9. I study foreign language because I think that the sounds of different languages are beautiful. Add to that being able to communicate with different people, and that is what has made me "into" languages for many years. I'm not yet fluent in anything though, which is a shame, because I really should be. Just recently I have been taking learning languages far more seriously. In my personal 'home library' I guess you'd call it, I have many language-learning books and tools that can help me, so I look forward to the journey.
  10. As I already wrote you on another post, I hope that you will upload your journey to learning the German language. It's very motivating to watch a person really get serious and actually learn a language, especially for someone like me who has been taking language courses in school for many years (but not now currently), and still am not fluent in anything! You're showing that it can be done.
  11. Like someone else here wrote, I think that it would be easier if all sign language was universal, but I guess it's not. I'm only learning about this fact just right now today. I didn't know that sign languages were different in different places. To me, though, it would seem that using a sign could be universal. Like don't almost all stop signs look the same across the country, or most of them? Why can't the sign language sign for "stop" be the same thing universally? On the one hand it seems like it would be so easy to have a universal sign language, but on the other hand one has to tak
  12. I like learning, and trying to learn, languages because it allows me to communicate with so many different people. I'm not yet fluent in anything, but I have studied bits of Spanish, French, Japanese, Chinese, American Sign Language, and Russian. Even without being fluent in any of these languages, I have met and became friendly with many different people. Sometimes not only is it good for a person to learn a language, but it is good for people to know that you are trying to learn their language. Sometimes that breaks down the barriers and misconceptions that they might have towards you.
  13. You have really been on your grind learning Spanish. All those flash cards, and doing all the activities in some of those books. You have put a lot of time and effort into learning, that's great, and that's why you're successful. I watched a couple of your videos. It's good that now you can talk to your dad in Spanish, and be able to communicate with certain people in your girlfriend's family. I hope you post your journey to learning German too. Thanks for sharing.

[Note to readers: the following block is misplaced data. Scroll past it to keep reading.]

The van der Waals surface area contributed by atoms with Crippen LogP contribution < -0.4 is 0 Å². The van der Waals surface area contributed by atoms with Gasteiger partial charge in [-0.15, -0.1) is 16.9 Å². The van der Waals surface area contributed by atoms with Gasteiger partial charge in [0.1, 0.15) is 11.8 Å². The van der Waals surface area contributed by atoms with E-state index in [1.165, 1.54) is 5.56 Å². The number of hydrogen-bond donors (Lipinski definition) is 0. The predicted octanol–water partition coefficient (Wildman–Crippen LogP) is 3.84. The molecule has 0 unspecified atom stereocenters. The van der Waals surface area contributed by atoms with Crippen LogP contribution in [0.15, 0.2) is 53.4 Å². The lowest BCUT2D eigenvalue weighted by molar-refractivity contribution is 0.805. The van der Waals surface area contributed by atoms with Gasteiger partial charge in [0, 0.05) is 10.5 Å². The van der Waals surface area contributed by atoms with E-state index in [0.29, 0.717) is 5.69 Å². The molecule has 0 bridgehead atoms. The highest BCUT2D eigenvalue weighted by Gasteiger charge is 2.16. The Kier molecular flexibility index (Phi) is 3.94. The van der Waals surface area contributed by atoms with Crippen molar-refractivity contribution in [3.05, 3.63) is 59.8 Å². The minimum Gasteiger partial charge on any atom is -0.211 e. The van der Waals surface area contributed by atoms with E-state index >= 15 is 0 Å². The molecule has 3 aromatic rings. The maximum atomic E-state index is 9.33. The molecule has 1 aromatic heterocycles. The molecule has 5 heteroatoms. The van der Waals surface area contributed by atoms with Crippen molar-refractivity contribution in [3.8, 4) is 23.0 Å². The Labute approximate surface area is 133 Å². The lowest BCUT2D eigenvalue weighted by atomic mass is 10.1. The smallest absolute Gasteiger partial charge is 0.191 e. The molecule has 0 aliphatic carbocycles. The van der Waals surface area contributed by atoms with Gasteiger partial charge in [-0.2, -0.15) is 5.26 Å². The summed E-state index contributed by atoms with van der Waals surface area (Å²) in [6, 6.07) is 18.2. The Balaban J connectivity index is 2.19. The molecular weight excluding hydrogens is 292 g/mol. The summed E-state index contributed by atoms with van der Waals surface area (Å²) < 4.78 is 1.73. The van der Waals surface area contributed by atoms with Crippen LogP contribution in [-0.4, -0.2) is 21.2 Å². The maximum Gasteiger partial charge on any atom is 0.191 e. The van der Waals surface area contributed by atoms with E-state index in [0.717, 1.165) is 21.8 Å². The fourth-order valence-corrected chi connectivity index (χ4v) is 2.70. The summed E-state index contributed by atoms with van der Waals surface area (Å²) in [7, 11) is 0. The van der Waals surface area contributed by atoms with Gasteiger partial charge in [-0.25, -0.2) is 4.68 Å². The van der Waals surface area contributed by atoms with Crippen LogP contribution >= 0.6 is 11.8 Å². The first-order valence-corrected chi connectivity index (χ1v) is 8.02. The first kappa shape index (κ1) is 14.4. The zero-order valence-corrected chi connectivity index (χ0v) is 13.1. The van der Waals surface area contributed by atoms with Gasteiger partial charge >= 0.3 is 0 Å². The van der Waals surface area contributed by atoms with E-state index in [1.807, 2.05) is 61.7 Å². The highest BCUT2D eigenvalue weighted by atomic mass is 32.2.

14. I'd say that although you are frustrated with your teacher, now-a-days the Internet has so many online courses to help with language study that there is bound to be something out there that can help you. It's frustrating when a teacher is not providing you with what you need to learn, but there are ways to get around that if you really want to. My son is in his second year of Chinese. He's had the same teacher for two years. She's a really good teacher, so thankfully there are no complaints, however, if he was feeling frustrated and feeling like he was not learning enough in her class, we
  15. I agree with what others have said here. If you're writing a language, then no one knows whether your pronunciation is correct or not, they are just reading what you have written. I myself find it kind of difficult to write different languages as well, but as the saying goes, and as you wrote, practice makes perfect. Learning a different language takes time and patience. Some people may not want to speak a new language because they feel they have not practiced enough in order to sound half-way decent. As with most things, I think that with practice comes confidence.
  • Create New...